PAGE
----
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I have data in the following form that correspond to data about sessions on a website: ID, # of actions (length), mean and standard deviation of time between actions:

#   ct  avg stdev
1   8   20  11.4371991243278
2   4   32  18
3   21  24  11.0142252516796
4   6   120 124.817867310734
5   54  12  14.7454698954735
6   4   12  2.08166599946613

What I want to compute is a "typical" standard deviation for a session, possibly weighted. I know that I can compute the standard deviation across all sessions by getting the aggregate second moment from the mean and stdev and subtracting the aggregate mean, but I'm not sure that's what I want.

I want to be able to compare the standard deviation in a particular session against others to see if it's higher or lower. Perhaps one way to do this would be to normalize standard deviations by their mean (giving a percentage measure) since the averages differ significantly and this also affects the magnitude of the standard deviation.

Does anyone have a principled way to approach this?

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I think your question needs further clarification. Do you want to compute kind of a weighted standard deviation of the values in the 'stdev' column? Or the statistics you want to estimate involves all the columns? –  emrea Aug 9 '12 at 20:33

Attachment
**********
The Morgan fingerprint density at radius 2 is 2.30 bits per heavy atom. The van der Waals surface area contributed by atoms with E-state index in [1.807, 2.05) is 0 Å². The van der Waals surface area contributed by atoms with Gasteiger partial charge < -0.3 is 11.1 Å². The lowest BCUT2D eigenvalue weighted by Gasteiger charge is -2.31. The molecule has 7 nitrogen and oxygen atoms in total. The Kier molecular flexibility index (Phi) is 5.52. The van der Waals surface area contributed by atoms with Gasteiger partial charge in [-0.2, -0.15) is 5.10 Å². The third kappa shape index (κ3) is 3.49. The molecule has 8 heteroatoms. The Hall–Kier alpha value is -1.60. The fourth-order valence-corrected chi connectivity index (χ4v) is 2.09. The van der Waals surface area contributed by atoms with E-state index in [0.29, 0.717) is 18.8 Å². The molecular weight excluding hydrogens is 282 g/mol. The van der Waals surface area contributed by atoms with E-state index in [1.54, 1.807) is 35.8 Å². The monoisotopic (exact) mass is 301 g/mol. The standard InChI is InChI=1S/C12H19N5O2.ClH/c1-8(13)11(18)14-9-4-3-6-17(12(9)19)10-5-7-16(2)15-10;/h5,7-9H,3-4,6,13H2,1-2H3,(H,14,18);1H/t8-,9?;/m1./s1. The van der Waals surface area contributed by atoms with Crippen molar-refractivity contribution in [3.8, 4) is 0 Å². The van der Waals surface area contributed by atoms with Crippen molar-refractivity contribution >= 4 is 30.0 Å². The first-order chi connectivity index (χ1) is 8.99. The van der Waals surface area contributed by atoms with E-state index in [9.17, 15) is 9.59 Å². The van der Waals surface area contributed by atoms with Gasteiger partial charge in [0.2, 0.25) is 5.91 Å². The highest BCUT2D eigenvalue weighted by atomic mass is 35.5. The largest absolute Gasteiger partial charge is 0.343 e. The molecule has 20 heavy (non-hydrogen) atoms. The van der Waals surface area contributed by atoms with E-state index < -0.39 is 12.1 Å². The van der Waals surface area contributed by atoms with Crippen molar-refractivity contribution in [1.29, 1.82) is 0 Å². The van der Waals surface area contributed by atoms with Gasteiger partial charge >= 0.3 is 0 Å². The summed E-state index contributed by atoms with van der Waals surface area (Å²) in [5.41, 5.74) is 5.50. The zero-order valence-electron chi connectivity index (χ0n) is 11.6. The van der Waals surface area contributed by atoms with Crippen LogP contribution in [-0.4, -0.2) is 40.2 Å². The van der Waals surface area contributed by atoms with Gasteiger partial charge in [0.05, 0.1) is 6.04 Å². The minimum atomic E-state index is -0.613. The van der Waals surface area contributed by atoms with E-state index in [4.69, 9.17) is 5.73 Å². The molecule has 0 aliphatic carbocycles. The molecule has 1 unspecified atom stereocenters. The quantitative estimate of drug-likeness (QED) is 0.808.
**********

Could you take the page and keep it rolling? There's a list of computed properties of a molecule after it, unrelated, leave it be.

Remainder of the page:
Well, each standard deviation in the last column is calculated from a different number of values given in the second column. Whether to weight it or not, that's part of the question I'm asking. –  Andrew Mao Aug 9 '12 at 21:07
    
So your question is how to compute the standard deviation so that standard deviations of different sessions should be comparable against each other, right? Aren't the values in your stdev column comparable already? Can you elaborate on your problem? –  emrea Aug 9 '12 at 21:19
    
No, I want to compare the standard deviation for ONE session to an aggregated measure of standard deviation for SEVERAL sessions. For example, is the standard deviation for this session higher or lower than the typical standard deviation in past sessions? One simple way to do this would be to compare to the median. I'm looking for other suggestions too. –  Andrew Mao Aug 15 '12 at 19:47
    
Another suggestion might be the weighted average. The weights could come from number of actions. –  emrea Aug 15 '12 at 20:06

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